Friday, April 18, 2008

Improving the Australian Health Care Agreements

In March, Russell McGowan and I attended a workshop on how to improve the Australian Health Care Agreements. This workshop was run by the Australian Health Care Reform Alliance. HCCA is a member of this Alliance.

The Australian Health Care Agreements (referred to as the ‘the AHCAs’ elegantly pronounced ‘Ackas’) are bilateral five-year agreements between the Australian Government and each state and territory. They a way of transferring funds from the Commonwealth to the states and territories to provide free public hospital services to the Australian community.

John Deeble, Emeritus Fellow at ANU, provided an historical overview of the AHCAs. The AHCAs have been in place since 1974. In this time major changes have occurred in the community that have led to an increased demand in the public hospital system. He spoke of the increase in demand for public hospital services. For example, in 2005-6 public hospital admissions increased by 190 000. Prue Power, CEO of the Australian Heathcare and Hospitals Association said that there has been a 25% increase in the admission rate in public hospitals in the last ten years.

When the AHCAs were first negotiated health care was provided to patients in hospital. Now there are many types of care that are provided in a range of community settings, including in the patient’s own home, or community clinics or outpatient clinics. Our population is aging. Currently, there are 1.9 million Australians aged 70 and over, comprising 9.3 per cent of the population. Within 40 years the number of people aged over 65 will almost triple, from 2.8 million today to around 7.2 million in 2047, or from around 13 per cent of the population today to over 25 per cent. Technology has made spectacular advance resulting in a range of effective, less invasive procedures.

There was strong support at the workshop for the scope of the AHCAs to be broadened to a ‘whole of system’ approach to include community based health services in addition to these services performed in public hospitals.

John Deeble gave an overview of who uses the public hospitals. In very general terms he divided admissions into three categories:

  • 50% admission through the emergency Department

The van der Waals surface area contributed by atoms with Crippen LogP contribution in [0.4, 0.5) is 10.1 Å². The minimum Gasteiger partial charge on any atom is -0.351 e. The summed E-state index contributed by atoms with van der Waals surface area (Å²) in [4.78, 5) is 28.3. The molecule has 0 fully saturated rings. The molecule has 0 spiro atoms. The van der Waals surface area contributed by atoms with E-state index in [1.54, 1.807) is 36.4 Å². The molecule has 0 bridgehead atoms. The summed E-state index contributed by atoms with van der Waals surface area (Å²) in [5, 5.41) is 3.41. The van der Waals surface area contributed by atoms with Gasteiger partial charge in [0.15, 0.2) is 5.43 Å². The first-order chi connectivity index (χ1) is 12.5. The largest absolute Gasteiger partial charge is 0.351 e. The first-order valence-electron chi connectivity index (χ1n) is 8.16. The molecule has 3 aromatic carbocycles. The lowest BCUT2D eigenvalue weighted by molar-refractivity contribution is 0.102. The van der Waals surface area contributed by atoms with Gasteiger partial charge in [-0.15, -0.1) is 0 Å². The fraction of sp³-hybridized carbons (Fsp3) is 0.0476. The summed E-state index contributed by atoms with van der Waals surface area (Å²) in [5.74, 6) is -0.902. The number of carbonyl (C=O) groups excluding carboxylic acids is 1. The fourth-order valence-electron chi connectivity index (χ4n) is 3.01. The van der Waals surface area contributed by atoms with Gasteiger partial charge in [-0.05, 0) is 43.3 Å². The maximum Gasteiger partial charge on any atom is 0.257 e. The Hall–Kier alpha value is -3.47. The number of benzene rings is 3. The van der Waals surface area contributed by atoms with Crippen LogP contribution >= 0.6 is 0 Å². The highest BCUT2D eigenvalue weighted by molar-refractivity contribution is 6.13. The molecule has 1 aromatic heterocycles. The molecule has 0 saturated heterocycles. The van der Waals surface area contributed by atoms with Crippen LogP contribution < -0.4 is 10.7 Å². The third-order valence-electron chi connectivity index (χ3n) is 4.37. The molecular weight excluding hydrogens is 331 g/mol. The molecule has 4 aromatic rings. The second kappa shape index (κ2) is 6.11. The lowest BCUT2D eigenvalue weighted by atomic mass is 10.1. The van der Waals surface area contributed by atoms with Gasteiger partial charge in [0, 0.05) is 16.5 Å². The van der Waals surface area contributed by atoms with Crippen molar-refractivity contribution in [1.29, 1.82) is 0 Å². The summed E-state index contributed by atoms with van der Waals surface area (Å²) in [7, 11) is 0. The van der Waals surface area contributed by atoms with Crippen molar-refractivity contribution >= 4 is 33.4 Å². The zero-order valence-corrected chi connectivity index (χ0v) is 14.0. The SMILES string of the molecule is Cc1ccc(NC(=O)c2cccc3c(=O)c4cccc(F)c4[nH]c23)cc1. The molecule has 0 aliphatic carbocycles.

• 25% serous and acute episodes that are life threatening
  • 25% related to chronic illness.

There was agreement by many of the participant that chronic disease management was an area that could be targeted within the funding agreements. If the AHCAs are to be scoped then there is a great opportunity to have funding tied to health promotion and health prevention aspects in the continuum of care.

There is a significant need for health reform. We currently have a silo funding of hospitals, caged care and primary care. This series of disconnected programs and fragmentation has resulted in poor coordination of services for consumers. It has a negative impact on continuity and integration of care. (And of course there are issues with transferring patient information as a result.)

There is room to consider alternate models of health funding. One idea that was put forward is the potential to have perpetual agreements between the Commonwealth and states and territories. These could then be supplemented by particular project funding to promote innovation in practice. There can be five year review points.

Many of these matters will be considered by the National Health and Hospitals Reform Commission. The Commission is calling for submissions to help design
Australia’s future health system. Submissions are due by 30 May. HCCA will be working to complete a submission for consideration. We welcome your thoughts.

Queensland Health has put together a interesting paper on the health care agreements. They provide useful background but also explain why the AHCAs are inadequate in the way in which they fund the states and territiories. A pdf of this report is available online ...

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